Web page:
UVM’s Companion Animal End-of-Life Doula Program: Dr. Susan McMillan, DVM, JD Talks COVID-19

By Kate Whitney

 

Note: Colleges and universities across the country have been transitioning to remote and online learning platforms in light of the COVID-19, coronavirus pandemic. Globally, we’re all adjusting to our “new normal”.  At the University of Vermont, we can’t imagine a “normal” that doesn’t include the academic and professional development of our students. That’s why we’re continuing to move ahead with our online programming, including our new Companion Animal End-of-Life Doula Professional Certificate, starting April 1st. And while we all hope “social distancing” soon will be a thing of the past, we place a high value on preparation—of all kinds.

 

Companion Animal End-of-Life Doula Instructor Dr. Susan McMillan Talks COVID-19 and Pets

Dr Susan McMillan

Dr. Susan McMillan

For the last 15 years, Dr. Susan McMillan, owner of the Old North End Veterinary Clinic and the Vet to Pet Mobile Veterinary Service, has used her house call services to assist pet owners in the end-of-life care of their animals. Today with social distancing and the requirement of people staying home during the Coronavirus, her services are more important than ever.

According to the Centers for Disease Control and Prevention (CDC) there is no evidence that companion animals, including pets, can spread COVID-19. Some coronaviruses, such as canine and feline coronaviruses, only infect animals and do not infect humans.

“Even though dogs and cats can get a coronavirus, and most mammals do have a coronavirus that affects them, these viruses are very, very species-specific,” said McMillan. “So, the coronavirus that your dog gets, and he gets a little bit of diarrhea, is not the same coronavirus that your cat gets or the one we can get. They’re the same family of viruses.”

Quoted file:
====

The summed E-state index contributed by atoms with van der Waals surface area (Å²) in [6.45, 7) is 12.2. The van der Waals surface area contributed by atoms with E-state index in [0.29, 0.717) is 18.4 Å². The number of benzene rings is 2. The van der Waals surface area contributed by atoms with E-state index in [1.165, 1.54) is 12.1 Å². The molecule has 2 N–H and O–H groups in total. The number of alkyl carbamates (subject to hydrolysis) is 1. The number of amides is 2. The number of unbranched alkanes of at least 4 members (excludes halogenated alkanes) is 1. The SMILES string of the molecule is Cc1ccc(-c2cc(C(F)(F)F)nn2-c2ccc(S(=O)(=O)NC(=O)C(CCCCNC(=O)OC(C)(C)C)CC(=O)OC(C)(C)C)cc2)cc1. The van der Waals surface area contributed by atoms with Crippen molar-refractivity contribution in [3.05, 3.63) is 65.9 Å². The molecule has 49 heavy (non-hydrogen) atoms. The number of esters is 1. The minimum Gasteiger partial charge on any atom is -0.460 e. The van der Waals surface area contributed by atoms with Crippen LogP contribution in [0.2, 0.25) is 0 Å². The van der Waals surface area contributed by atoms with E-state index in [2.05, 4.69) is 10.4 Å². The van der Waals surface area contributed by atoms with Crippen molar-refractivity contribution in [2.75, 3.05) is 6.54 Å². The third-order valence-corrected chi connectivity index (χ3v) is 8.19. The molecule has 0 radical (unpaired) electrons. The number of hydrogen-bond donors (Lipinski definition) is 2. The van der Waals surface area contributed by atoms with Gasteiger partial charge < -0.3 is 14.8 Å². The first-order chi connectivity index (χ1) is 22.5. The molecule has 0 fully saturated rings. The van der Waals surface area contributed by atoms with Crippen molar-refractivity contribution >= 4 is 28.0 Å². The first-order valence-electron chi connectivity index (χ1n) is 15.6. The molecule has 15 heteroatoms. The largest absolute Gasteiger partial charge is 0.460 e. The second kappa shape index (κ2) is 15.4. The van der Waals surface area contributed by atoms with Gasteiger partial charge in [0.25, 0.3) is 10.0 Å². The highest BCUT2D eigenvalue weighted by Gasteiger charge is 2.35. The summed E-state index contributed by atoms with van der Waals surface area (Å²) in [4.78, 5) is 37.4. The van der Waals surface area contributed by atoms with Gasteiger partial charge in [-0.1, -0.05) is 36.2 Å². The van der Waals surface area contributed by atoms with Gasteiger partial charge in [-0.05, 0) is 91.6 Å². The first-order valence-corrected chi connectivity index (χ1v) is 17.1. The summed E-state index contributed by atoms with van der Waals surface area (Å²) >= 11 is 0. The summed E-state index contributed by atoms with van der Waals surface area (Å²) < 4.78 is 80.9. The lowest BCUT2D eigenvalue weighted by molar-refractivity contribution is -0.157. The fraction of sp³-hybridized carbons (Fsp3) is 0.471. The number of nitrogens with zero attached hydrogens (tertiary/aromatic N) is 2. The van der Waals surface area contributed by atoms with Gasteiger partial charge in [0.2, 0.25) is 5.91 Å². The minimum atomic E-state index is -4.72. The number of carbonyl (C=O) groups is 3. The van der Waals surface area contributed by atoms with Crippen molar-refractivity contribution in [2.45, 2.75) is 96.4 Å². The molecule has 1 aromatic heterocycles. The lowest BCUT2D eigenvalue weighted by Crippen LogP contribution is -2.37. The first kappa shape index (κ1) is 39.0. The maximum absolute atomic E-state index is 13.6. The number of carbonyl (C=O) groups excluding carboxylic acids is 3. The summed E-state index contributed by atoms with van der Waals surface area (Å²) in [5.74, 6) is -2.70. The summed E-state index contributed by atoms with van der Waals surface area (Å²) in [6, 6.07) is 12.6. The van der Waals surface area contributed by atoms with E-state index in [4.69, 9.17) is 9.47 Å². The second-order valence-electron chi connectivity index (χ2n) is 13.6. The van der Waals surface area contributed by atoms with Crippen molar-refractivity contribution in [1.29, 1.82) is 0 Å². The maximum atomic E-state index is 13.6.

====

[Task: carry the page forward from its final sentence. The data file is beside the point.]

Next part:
“While you can’t say never, there is no evidence that we can infect our pets or that they can infect us. It is incredibly, extremely rare that, under certain circumstances like an overcrowded live animal market, when the conditions allow a virus to jump species. However, there are plenty of zoonotic disease that we can get from our pets. It is always, always appropriate to wash your hands after you change the litter box or pet the animals and it is always a bad idea to let your pets kiss your face, but that’s just good pet-owner hygiene, unrelated to the coronavirus,” explains McMillan.

Compassionate Care for Animals

McMillan’s incredible work in compassionate care has taken on a new direction with her involvement in UVM’s 4-week, fully online Companion Animal End-of-Life Doula Professional Certificate.

The program seeks to help doulas, pet owners, veterinary technicians, spiritual care providers, or anyone involved in the care of animals develop a broad understanding of this difficult yet inevitable journey, with a focus on honoring and memorializing the enduring bonds between clients and their companions.

 

Learn more about UVM’s Companion Animal End-of-Life Doula Professional Certificate

 

Category: